Assisted Living in the United States: An Open Dataset, Anton Stengel, UG '23 (3954508)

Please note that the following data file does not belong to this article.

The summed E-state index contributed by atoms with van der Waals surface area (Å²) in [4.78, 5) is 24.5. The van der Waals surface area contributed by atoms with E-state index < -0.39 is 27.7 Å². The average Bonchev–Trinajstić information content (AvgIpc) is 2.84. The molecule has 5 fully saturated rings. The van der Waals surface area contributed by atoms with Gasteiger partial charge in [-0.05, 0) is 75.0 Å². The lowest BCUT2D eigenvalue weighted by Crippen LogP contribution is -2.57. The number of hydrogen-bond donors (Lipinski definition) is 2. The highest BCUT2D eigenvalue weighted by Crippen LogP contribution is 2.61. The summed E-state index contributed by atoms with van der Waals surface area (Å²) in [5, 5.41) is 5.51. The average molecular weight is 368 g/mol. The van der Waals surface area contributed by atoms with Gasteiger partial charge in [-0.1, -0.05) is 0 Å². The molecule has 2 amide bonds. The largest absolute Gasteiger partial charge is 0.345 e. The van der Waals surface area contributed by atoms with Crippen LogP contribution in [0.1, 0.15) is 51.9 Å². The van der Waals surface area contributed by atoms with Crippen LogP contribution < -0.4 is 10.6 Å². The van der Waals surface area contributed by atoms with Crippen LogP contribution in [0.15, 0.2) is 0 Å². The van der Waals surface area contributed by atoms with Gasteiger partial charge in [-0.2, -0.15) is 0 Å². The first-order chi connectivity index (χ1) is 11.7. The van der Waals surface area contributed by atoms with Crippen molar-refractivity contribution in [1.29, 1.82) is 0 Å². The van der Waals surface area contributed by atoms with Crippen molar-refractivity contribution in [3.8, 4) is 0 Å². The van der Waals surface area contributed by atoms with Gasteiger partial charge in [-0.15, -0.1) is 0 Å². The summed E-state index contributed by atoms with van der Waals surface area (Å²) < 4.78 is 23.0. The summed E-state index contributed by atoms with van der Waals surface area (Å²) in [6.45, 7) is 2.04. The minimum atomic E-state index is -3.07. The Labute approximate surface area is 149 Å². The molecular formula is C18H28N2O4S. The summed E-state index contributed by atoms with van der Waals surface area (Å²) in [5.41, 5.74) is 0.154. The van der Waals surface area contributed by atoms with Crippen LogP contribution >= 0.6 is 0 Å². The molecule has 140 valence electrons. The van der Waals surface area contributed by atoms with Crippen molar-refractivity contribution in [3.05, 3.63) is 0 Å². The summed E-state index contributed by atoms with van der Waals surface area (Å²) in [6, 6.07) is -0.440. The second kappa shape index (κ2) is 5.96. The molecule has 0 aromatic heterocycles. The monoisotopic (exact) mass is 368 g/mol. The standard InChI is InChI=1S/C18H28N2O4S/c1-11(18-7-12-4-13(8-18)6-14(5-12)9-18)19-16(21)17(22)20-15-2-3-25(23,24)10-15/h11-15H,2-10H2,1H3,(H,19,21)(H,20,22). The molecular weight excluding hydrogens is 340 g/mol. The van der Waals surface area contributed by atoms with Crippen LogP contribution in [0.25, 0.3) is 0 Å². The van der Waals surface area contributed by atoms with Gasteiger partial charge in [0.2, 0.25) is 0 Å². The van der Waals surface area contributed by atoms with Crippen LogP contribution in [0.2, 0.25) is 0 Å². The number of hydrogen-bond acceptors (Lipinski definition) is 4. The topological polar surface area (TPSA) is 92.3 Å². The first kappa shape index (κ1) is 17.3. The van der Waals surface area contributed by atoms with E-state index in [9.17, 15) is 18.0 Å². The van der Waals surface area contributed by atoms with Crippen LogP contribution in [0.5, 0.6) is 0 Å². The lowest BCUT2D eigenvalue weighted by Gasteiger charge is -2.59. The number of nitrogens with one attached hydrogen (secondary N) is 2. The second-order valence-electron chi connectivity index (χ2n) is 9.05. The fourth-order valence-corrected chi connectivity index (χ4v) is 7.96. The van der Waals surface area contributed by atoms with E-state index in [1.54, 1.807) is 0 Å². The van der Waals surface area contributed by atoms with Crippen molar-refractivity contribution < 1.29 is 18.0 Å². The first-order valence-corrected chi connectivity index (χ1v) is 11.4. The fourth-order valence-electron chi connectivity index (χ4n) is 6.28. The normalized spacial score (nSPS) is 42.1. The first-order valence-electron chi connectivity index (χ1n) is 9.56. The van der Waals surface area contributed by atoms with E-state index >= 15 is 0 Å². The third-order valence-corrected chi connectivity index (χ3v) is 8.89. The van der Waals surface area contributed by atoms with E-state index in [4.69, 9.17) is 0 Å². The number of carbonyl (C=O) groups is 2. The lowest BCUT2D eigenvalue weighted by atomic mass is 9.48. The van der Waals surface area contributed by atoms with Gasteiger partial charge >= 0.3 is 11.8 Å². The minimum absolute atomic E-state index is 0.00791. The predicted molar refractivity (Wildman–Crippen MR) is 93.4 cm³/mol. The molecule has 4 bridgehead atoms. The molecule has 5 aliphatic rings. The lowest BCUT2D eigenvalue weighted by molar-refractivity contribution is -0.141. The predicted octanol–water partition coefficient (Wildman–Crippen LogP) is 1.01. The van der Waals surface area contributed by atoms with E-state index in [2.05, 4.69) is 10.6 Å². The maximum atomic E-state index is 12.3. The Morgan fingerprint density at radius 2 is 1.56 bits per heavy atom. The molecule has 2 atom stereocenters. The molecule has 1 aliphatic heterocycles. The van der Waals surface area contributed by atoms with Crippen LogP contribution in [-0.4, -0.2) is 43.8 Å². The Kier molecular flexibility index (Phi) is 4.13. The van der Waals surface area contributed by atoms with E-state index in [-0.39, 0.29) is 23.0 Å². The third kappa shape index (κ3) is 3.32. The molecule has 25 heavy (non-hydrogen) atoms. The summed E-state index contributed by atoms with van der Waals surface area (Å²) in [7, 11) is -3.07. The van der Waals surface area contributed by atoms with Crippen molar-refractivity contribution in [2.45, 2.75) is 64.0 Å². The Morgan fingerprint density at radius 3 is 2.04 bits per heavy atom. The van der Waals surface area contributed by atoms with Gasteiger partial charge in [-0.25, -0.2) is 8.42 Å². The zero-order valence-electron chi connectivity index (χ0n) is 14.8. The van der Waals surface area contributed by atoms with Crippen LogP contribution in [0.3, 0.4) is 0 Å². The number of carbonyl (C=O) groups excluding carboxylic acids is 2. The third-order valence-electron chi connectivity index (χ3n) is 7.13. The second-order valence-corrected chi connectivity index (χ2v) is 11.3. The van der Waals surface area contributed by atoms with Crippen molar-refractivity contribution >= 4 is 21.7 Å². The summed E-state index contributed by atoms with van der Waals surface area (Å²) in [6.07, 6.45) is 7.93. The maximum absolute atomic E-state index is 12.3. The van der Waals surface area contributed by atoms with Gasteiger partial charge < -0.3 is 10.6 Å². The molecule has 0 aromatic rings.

The COVID-19 pandemic has highlighted the need for information and data about long-term care facilities in the United States. Unlike nursing homes, assisted living facilities (ALFs) are not federally regulated. An ALF is a place where someone can live, have access to social supports such as transportation, and receive assistance with the activities of daily living such as toileting and dressing. Despite the fact that more than a million Americans live in ALFs, there is no public national database of these facilities. We present the first public dataset of assisted living facilities in the United States, covering all 50 states and over 43,000 facilities. This dataset can help provide answers to existing and future public health questions. To validate the dataset, we replicate the results of a nationwide study of ALFs that uses closed data, where the prevalence of ALFs is assessed with respect to county-level socioeconomic variables. To further showcase the value of this dataset, we also propose a novel metric to assess access to community-based care. Using variables from the Census, we define an individual’s need for assisted living at a county level, and compute the average distance from a group of individuals with assisted living need to an ALF. This allows for a visualization of access to community-based care at the level of an entire country. We hope this dataset provides a resource for policymakers and machine learning researchers to improve public health policy, reduce health disparity, and improve access to community-based care in the United States.